India is an important natural ally of the United States, with shared roots in democracy and an ongoing turn toward a free-market economy.
It will also be an increasingly powerful -- India is projected by HSBC Bank to have the world’s third-largest economy in 2050.
But India is at crossroads today, as it struggles with key issues ahead of a national election that must be held by May. The nation's self-confidence has been sapped by a combination of three factors: uncertainty regarding the correct economic path, well-publicized incidents revealing deeply inequitable treatment of women, and all-pervasive governmental corruption.
How the next government copes with those issues will have a major impact on the Indo-American relationship.
In the post-independence era of 1947-1991, India’s economy combined features of capitalism with a heavy dose of socialism, resulting in inward-looking, interventionist policies. Economic growth barely kept pace with the population-growth rate.
In 1991, Prime Minister P. V. Narasimha Rao pushed through free-market reforms. The resulting turbo-charged economy established India by 2008 as one of the world’s fastest-growing economies; its gross domestic product grew by 9.3 percent in 2010-11. But a shift to populist schemes, a slowdown in infrastructure development, and the general incompetence of the ruling government over the last two years caused the growth rate to nosedive; the GDP grew at an anemic 4.7 percent in October-December 2013.
The fast change from the Image of a rising world power to economic stagnation caused a severe whiplash to the Indian psyche. A fierce debate has broken out on the correct economic path for the country. The eminent Harvard economist Amartya Sen has asserted that India’s free market reforms did not help the poor. Following his advice, the ruling Congress Party shifted to massive welfare spending. The government’s fading interest in growth and overzealous environmental enforcement brought approvals for new projects to a virtual halt.
Another eminent economist, Jagdish Bhagwati of Columbia University, champions pro-market reforms and rules-based capitalism, which would restore high economic growth and help everyone, rich and poor alike. His thoughts may find good reception if the opposition party BJP comes to power in the general election scheduled to be held in April or May.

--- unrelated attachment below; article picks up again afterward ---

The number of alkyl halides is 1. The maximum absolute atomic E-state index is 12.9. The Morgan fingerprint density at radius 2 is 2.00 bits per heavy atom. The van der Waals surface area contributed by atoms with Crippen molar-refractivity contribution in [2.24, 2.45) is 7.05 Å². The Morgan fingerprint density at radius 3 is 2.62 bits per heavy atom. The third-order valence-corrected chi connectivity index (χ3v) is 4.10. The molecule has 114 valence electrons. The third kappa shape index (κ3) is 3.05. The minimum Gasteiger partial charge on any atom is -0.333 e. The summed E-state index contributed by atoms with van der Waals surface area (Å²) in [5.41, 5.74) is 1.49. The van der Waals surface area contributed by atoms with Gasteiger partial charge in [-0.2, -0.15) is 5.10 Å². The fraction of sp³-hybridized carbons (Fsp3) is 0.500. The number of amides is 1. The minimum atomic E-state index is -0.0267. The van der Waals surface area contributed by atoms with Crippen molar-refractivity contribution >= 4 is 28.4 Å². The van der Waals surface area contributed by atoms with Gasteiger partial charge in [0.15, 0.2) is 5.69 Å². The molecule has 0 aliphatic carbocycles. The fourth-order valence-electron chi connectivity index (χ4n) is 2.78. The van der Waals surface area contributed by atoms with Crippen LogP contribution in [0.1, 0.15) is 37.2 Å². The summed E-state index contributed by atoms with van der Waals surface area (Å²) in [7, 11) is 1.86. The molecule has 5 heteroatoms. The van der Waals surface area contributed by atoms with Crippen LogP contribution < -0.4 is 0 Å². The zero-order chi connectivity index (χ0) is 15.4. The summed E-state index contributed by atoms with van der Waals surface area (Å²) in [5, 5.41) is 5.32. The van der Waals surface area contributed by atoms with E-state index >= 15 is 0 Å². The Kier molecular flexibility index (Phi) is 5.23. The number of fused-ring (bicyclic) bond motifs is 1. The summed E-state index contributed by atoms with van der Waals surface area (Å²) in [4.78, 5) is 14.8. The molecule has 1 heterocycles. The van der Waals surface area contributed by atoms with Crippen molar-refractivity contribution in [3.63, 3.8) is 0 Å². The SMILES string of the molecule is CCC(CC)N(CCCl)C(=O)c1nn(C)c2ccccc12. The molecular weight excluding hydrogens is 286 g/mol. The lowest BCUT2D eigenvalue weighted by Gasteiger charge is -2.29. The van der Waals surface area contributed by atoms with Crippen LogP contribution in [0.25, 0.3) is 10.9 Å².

Women's rights are another sore point; traditional norms often conspire against laws meant to enforce them. Multiple rape cases have jolted India's conscience. Unfair treatment of women is a national epidemic. A young cop, Preeti Dhaka, was part of the Delhi police's strategy to build a bigger corps of policewomen in the wake of increasing reports of sexual violence. In January 2013, Dhaka hanged herself. In a suicide, note she wrote that her husband was harassing her for dowry.
The recent kerfuffle between the U.S. and India over the arrest of an Indian consular officer in New York may have puzzled most Americans. The diplomat, Devyani Khobragade, was arrested by American authorities on charges that she fraudulently obtained a work visa for her housekeeper. The reaction in India was highly emotional: Indians saw this as an instance of wanton humiliation.
Deeply-rooted corruption causes Indian citizens to dread any interaction with the bureaucracy. Palms have to be greased in all matters, whether it be parents applying for a birth certificate or bereaved relatives beseeching the authorities for a death certificate. The opportunities for graft get truly massive as one moves higher up the food chain. The telecommunications minister was arrested in 2010 on charges of giving away vast chunks of the lucrative 2G bandwidth spectrum to his cronies, with an estimated loss of $40 billion.
The party assuming power after the next election will need to act on an urgent agenda to re-ignite India’s growth. An immediate challenge is to vastly expand the share of manufacturing in India’s economy, which has stagnated at 16 percent of GDP. The new government will need to undertake major reforms in land acquisition, labor laws, tax rules and regulations.
The BJP’s standard-bearer is the current Gujarat state chief minister, Narendra Modi.
Modi, 63, has won praise for turning Gujarat into an economic powerhouse and a magnet for foreign investment. But many allege he did little to stop sectarian riots in his state in 2002; in fact, this led America to deny Modi a visa in 2005. If voted into power, he will undoubtedly be a strong prime minister, unlike the ineffectual incumbent, Manmohan Singh. The United States is already taking steps to ease its relationship with him; its ambassador, Nancy Powell, met with Modi in the first week of February.
Modi would be a good partner for the United States in promoting free-market capitalism and a muscular approach to combating global Islamic terrorism, and managing the rise of an increasingly assertive China.A resident of Southern California, Sardul Singh Minhas is a business consultant and writer. Thinking of submitting an op-ed to the Washington Examiner? Be sure to read our guidelines on submissions for editorials, available at this link.